Except that she won’t stop stealing dirty socks. There are worse things, I suppose.
Everything has been very smooth with our shaggy sweetheart, and life in the dollhouse has been very pleasant overall.
(Edit: Wendy decided she hates my friend’s shih tzu and put on a great Cujo routine tonight. Sigh. I guess no one is perfect. The shih tzu was not injured, but his feelings were hurt.)
When I called the dogs in from outside on Saturday morning, no one came. Usually the mutts are climbing all over one another to get to me. When I called the second time and had no response, I stepped out onto the deck and realized the front gate was somehow wide open. Crappity crap crap.
I hollered The Electrician away from his video games, threw on my shoes, and ran out the open gate to the street. I immediately spotted Wendy about four houses down. She had located a youngish woman coming back from yoga and was harassing her for ear scratches as the woman unloaded her yoga mat. When I called her, Wendy turned immediately and galloped toward me, tongue flapping behind her and long hair billowing on the spring wind.
Unfortunately, yoga girl had not seen Wendy’s partner in crime. Even after I returned the big pup to our yard, Sherman was nowhere to be seen. Given that I was unsure how long they’d been out, and that we’re one block and three houses from a busy street, I will admit I started to feel panicky.
The Electrician went one way and I went the other. After another few minutes of searching and calling, a spotted blur streaked across our avenue and tore through a yard into the alley on the other side. Sherman is fast when he wants to be, and not wanting to be returned to captivity really fired up his afterburners. My boy who listens so well normally was on a roll and none of his regular commands even registered. I think there may be a part of him that thought he was playing tag. Sadly he sucks at tag and does not realize that, in order for the game to work, the players need to come somewhere close to one another. Instead, what we had was two humans who were “it” and the potential tag-ee was far too speedy to get a chance at being it himself.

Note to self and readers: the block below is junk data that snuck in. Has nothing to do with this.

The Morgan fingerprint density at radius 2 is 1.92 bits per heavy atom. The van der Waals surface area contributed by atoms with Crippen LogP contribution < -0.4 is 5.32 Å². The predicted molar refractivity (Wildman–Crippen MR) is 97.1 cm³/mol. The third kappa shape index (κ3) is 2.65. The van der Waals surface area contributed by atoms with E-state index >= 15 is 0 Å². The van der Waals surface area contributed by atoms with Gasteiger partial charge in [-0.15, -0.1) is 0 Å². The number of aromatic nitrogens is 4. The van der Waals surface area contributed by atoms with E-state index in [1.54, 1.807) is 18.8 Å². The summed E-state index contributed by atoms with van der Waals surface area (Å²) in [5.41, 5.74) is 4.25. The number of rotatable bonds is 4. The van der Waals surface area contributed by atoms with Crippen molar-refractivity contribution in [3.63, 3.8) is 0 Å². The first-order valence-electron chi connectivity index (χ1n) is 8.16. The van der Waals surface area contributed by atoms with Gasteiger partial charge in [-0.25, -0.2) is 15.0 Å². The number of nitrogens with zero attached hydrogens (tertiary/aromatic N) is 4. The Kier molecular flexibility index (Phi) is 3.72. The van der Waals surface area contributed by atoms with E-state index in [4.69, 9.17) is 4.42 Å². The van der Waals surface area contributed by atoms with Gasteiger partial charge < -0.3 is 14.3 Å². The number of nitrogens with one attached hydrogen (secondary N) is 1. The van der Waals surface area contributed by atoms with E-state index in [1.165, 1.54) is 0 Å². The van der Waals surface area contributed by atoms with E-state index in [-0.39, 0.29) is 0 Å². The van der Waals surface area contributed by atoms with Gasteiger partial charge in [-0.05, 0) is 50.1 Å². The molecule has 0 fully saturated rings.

About this time, the guys on the construction site just down our avenue joined in the chase. Sherman was not encouraged to stop by the extra bodies joining our “game,” and kicked his sprint into yet another gear. It was a stressful time. Finally, I looped around through an alley and managed to emerge when he was pointed straight in my direction.
I haven’t used my “teacher voice” in quite some time; I’ve sort of missed it. “Sherman, sit,” I told him in my best ‘it’s Friday afternoon and I’m speaking to three dozen wound-up eighth graders’ voice.
Sherman didn’t sit. What he did, thankfully, was slow to a trot, then to a walk, winding up immediately in front of me and expecting a neck scratch.
Here’s the thing: if you scold your dog for running away once he’s back safely on a leash, his doggy brain is likely to associate the returning with getting in crap, not the joyride itself. As infuriated as I was by his doofus act, I had to pretend I was thrilled with Sherman turning himself in. One of the construction workers helped by petting him and helping us play up how very good it is to come when he is called.
You know, I am pretty sure Sherman knew the praise was rather faked.
I’m extremely glad we were able to capture the fugitive. We’re still unsure who opened our gate, since I am certain I latched it after returning from my dog walk the night before. The Electrician thinks perhaps someone stumbled through on the way home from the bar Friday night, since it is a long weekend and we live in an area with lots of university students. Either way, the gate is now padlocked so we don’t have another neighbourhood chase.
I hope your weekend has been relaxing and that you’ve spent it with people you love. I also hope your dogs are all where they are supposed to be. As a big plus, this is the first May Long Weekend I can remember where we haven’t had snow. Hooray, spring!
copyright 2014: http://bluespeckledpup.com